GOP says its main focus isn’t social issues
Midway through the legislative session, House Republicans say they’re still focused on jobs, education, government reform and public safety – and they dispute Democratic charges that they’re pushing a “social issues” agenda.
Members of the House Republican Caucus discussed their priorities after “crossover day,” the deadline for each legislative chamber to act on its own bills.
“Of 603 bills passed in the House, over 42 percent have dealt with issues of jobs, education, government reform and safety,” said House Speaker William Howell of Fredericksburg. “These are the four main points of the Republican Party.”
Democrats have accused Republicans of being obsessed with social issues such as restricting abortion and gay rights and expanding gun rights. They point to measures such as House Bill 1, which would grant “personhood” rights to a fertilized egg at the moment of conception. Some critics say HB 1 could outlaw abortion and even some contraceptive methods, but the bill’s proponents disagree.
At a press conference Wednesday, House Republicans acknowledged that bills involving social issues have received a lot of press coverage and commentary. But they said those bills are a small part of the GOP agenda.
“I think the proof in the pudding is in the fact that less than 2.5 percent of bills introduced by Republicans have been social issues,” Howell said.
GOP leaders displayed a pie chart showing that only 2.2 percent of the bills approved by the House concerned social issues. In contrast:
• 42.3 percent concerned education, government reform, public safety and jobs.
• 12.3 percent involved judicial issues.
• 10.8 percent address local matters.
• And the rest concerned transportation, energy, the environment, health care, veterans and other issues.
One of the education-related bills would end the tenure-like system for public school teachers. Under House Bill 576, new teachers and principals would receive three-year contracts instead of continuing contracts – making it easier to fire poor performers.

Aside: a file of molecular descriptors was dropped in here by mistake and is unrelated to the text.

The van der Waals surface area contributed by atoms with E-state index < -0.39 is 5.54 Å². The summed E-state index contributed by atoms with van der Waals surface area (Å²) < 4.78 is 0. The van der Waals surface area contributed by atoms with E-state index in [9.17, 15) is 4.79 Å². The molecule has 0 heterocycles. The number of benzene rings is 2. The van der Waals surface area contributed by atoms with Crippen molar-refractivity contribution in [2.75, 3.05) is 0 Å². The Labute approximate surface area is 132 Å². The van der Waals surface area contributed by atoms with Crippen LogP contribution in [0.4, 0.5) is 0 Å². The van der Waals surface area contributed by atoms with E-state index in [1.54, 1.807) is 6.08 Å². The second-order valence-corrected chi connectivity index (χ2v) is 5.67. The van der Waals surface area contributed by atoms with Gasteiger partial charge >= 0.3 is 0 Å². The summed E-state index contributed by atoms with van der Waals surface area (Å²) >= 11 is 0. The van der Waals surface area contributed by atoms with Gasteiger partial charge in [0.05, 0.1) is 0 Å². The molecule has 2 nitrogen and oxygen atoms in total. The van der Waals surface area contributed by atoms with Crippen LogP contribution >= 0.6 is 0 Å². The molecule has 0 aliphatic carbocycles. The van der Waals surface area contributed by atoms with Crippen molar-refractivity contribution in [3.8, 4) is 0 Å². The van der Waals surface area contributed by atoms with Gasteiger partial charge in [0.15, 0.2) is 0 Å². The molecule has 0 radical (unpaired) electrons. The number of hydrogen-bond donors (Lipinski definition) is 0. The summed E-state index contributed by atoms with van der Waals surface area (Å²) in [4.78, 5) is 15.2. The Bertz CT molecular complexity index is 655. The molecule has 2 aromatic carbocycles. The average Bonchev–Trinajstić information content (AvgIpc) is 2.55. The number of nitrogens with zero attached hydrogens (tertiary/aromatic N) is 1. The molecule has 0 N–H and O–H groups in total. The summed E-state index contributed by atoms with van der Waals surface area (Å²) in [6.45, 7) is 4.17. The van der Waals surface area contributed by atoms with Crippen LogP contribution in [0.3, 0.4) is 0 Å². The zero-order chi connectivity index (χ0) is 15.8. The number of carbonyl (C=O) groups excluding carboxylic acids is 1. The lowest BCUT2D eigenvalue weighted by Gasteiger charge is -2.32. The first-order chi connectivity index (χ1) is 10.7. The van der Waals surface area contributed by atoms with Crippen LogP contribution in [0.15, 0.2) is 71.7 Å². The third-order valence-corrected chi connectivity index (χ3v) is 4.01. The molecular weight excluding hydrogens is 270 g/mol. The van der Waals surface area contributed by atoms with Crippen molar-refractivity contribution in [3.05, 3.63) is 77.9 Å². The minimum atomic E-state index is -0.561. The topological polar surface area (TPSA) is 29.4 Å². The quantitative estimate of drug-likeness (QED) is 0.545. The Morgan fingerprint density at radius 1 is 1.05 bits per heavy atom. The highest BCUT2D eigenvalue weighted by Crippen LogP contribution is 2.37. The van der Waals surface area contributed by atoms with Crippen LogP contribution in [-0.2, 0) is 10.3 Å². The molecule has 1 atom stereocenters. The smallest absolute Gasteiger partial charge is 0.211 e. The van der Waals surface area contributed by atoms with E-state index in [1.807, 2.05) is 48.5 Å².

“It’s going to be a good thing for good teachers, and bad teachers may find that the profession is not for them,” said Delegate Richard Bell, R-Staunton, who sponsored HB 576.
In the Senate, Republicans also touted their record this session.
Of the 684 Senate bills, 403 were approved by the upper chamber by crossover, the Virginia Senate Republican Caucus said.
“Our members should be proud of what we have accomplished so far this session,” said Senate Majority Leader Thomas Norment of Williamsburg.
“We have approved important measures that will spur economic growth, streamline our government, and improve the quality of education in Virginia. And we have accomplished this by administering the legislative process fairly and transparently, allowing bills to be presented and discussed by the senators in full committee.”
The Senate approved several components of Gov. Bob McDonnell’s agenda, including his call to reduce and streamline the state’s boards and commissions. It also passed measures aimed at spurring economic development and creating jobs.
“The wide range of bills that were considered and approved is particularly impressive,” said Sen. Ryan McDougle of Mechanicsville, who chairs the Senate Republican Caucus. “Bills on jobs and economic development, education, public safety, government reform, health care, and veterans’ affairs have all been approved by the Senate and are headed to the House. We are on track to have one of the most productive sessions in recent memory.”